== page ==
A familiar face has returned to the National Aviary’s Wetlands habitat. After several weeks of intensive nursing care and treatment for common age-related conditions, Joanie the Wattled Curassow is thriving in her Wetlands home, where she has been a beloved and recognizable fixture for over 20 years. A combination of innovative customized medicine and dedicated nursing care, including hand-fed specially prepared meals, helped make her triumphant return possible.
Wattled Curassows, an endangered species native to the Amazon basin, are large, turkey-like birds with personalities as bold as the signature glossy curlicue feathers atop their heads. Joanie possesses a natural curiosity about her surroundings and the birds and people in it, and is quick to investigate newcomers to her home in the Wetlands at the National Aviary. She is playful and a near-constant presence in the Wetlands, where she has ruled the roost for over 20 years.
Like all 550 birds at the National Aviary, Joanie is routinely monitored by experts who are attuned to the birds’ personalities and behaviors. One day, Joanie was alert and active, and the next she was lethargic and even skipped breakfast. Aviculturists recognized immediately that Joanie was not feeling well.
Joanie was brought to the Intensive Care Unit in the National Aviary’s Avian Hospital right away, where veterinarians performed comprehensive tests. The diagnosis was concerning: Joanie was in kidney failure and had an intestinal condition. These conditions, while common among aging birds, have the potential to cause a patient to become very ill when they occur simultaneously.
“We were guarded about Joanie’s prognosis, but we felt that with high-level care she could recover. We wanted to give her every chance to get well,” said Dr. Pilar Fish, the National Aviary’s Senior Director of Zoological Advancement and Avian Medicine. “Joanie’s comprehensive wellness strategy included not only customized medicine and dedicated nursing care to treat her physical conditions. We also care for her overall wellbeing, which includes meeting her social needs.”
Veterinary staff created a custom ICU habitat for Joanie, bringing in plants, flowers, leaves, shrubs, branches, and logs to mimic her habitat in the Wetlands. Wattled Curassows have a diet high in fruit, and over the years staff have come to learn Joanie’s favorite tropical fruits. To encourage Joanie to eat, her caregivers took turns preparing her favorite foods, handfeeding her pineapple ice cubes, papaya smoothies, and slushies made of mango. She was given a new combination of human-grade medicines to treat the intestinal condition. With time, her condition improved. Her fever broke, she regained her appetite, and glimpses of her personality started to shine through.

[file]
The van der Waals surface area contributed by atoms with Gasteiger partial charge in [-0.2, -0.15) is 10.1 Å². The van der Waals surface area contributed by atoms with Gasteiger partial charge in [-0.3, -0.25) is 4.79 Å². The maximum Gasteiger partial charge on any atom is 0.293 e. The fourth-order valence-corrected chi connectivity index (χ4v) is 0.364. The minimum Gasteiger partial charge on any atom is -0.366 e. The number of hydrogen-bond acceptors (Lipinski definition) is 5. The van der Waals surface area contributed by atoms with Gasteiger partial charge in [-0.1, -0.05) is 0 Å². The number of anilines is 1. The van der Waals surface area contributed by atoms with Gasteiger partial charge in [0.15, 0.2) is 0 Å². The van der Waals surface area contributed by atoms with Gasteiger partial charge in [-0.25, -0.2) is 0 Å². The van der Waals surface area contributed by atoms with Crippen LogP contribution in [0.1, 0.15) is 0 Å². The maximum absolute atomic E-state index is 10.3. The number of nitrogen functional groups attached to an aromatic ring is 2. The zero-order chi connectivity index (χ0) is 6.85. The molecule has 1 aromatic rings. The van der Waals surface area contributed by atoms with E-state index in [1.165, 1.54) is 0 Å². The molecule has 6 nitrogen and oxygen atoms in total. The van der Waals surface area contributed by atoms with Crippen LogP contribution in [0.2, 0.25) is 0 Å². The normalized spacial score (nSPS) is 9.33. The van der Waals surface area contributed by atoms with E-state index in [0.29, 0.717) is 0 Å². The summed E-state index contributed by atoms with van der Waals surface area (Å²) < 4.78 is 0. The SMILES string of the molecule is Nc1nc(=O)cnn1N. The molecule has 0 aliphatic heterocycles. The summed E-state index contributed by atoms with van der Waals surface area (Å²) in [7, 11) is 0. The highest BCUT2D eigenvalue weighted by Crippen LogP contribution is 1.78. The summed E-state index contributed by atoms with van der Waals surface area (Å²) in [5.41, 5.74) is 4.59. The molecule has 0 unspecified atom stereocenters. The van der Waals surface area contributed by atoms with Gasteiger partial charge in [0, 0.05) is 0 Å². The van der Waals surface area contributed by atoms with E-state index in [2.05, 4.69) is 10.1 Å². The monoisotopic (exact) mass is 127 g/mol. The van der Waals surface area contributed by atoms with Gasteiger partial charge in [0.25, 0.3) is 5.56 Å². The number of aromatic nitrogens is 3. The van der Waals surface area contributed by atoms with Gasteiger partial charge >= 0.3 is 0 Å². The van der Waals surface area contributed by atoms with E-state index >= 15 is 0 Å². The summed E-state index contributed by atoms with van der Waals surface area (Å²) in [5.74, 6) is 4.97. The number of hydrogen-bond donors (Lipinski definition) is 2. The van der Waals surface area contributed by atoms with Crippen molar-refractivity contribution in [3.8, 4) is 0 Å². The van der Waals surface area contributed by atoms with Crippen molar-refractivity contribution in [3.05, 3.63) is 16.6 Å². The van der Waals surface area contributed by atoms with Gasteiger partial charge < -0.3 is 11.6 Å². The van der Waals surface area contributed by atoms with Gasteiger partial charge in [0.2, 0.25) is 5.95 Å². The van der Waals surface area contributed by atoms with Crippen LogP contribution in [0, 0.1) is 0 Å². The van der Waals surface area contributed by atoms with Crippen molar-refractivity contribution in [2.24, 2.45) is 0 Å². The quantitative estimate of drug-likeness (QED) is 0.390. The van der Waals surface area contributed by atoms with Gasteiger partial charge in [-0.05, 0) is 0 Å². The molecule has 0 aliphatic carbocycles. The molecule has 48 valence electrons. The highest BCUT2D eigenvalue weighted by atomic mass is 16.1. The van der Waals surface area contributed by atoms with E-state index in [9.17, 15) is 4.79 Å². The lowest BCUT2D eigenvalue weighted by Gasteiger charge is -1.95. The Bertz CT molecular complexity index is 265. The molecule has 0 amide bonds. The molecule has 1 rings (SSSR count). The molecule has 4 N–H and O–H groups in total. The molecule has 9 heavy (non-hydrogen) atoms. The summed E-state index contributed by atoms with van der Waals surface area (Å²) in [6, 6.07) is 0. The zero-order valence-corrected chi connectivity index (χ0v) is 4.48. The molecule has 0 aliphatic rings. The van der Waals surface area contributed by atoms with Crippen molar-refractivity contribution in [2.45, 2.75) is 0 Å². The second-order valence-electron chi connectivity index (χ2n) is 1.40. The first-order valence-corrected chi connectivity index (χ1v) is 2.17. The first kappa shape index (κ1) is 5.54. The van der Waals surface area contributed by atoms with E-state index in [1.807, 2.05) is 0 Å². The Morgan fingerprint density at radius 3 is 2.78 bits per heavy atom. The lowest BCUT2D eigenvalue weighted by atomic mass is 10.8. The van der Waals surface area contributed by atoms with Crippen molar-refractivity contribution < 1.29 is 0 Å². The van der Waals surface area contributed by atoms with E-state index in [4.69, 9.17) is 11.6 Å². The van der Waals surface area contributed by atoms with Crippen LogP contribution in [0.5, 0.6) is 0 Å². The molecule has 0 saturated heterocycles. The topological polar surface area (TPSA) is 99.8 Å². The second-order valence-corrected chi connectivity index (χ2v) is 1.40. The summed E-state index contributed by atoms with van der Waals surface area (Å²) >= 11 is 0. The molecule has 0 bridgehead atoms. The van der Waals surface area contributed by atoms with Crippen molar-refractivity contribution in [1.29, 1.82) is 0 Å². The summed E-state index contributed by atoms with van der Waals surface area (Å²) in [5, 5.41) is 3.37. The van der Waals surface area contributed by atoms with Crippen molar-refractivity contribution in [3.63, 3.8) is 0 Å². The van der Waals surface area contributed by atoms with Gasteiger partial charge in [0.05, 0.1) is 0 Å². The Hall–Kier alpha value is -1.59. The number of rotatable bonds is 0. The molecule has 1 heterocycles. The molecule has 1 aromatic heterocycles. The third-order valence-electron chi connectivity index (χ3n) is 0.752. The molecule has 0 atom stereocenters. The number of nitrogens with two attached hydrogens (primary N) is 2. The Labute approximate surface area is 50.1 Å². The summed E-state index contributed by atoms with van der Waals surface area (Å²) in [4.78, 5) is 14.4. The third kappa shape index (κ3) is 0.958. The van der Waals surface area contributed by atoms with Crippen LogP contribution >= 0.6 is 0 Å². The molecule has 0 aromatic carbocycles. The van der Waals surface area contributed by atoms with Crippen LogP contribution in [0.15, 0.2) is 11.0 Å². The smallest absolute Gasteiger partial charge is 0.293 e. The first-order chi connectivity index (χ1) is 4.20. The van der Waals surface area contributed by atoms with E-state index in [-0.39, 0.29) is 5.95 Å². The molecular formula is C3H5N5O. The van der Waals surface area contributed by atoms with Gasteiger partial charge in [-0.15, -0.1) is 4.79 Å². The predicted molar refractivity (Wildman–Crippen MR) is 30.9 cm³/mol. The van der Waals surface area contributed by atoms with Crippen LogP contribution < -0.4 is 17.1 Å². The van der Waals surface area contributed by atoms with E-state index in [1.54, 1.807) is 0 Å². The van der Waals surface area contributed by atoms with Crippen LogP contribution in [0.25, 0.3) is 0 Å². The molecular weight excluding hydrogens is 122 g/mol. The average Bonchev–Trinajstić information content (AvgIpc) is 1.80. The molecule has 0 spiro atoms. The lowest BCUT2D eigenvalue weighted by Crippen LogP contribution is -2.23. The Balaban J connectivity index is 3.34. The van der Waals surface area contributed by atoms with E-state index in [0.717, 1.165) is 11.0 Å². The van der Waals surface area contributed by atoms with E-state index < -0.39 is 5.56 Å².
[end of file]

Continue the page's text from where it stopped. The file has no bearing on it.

“When Joanie returned to the Wetlands, she immediately fell back into her normal routine, brightening our days with her playful personality. Her most recent wellness checkup showed her prognosis has improved greatly, and we feel she is set up to stay healthy for the long-term,” Dr. Fish said. “All 550 animals who call the National Aviary home receive this level of customized care for their overall wellbeing. Even during a pandemic our staff are going above and beyond to provide extraordinary care for our flock, because every bird deserves the kind of care Joanie received.”
While the COVID-19 pandemic has changed the National Aviary’s operations, Dr. Fish and her team continue to break new ground and develop innovative approaches for treating complex medical conditions in birds. The treatment Joanie received is being shared with veterinarians, wildlife centers, and other zoological institutions around the world.
The National Aviary has modified its operations in order to welcome back visitors responsibly, with enhanced safety protocols in place that align with CDC guidelines. Capacity restrictions continue to limit earned revenue. While the impact of the pandemic has been severe, the National Aviary has a plan in place to ensure animal care continues without compromise, and to ensure the Aviary’s long-term viability. The National Aviary’s plan for remaining viable through the pandemic includes the support of caring community members, who can help the Aviary continue to provide exceptional care for birds like Joanie by visiting the National Aviary or donating at aviary.org/donate.
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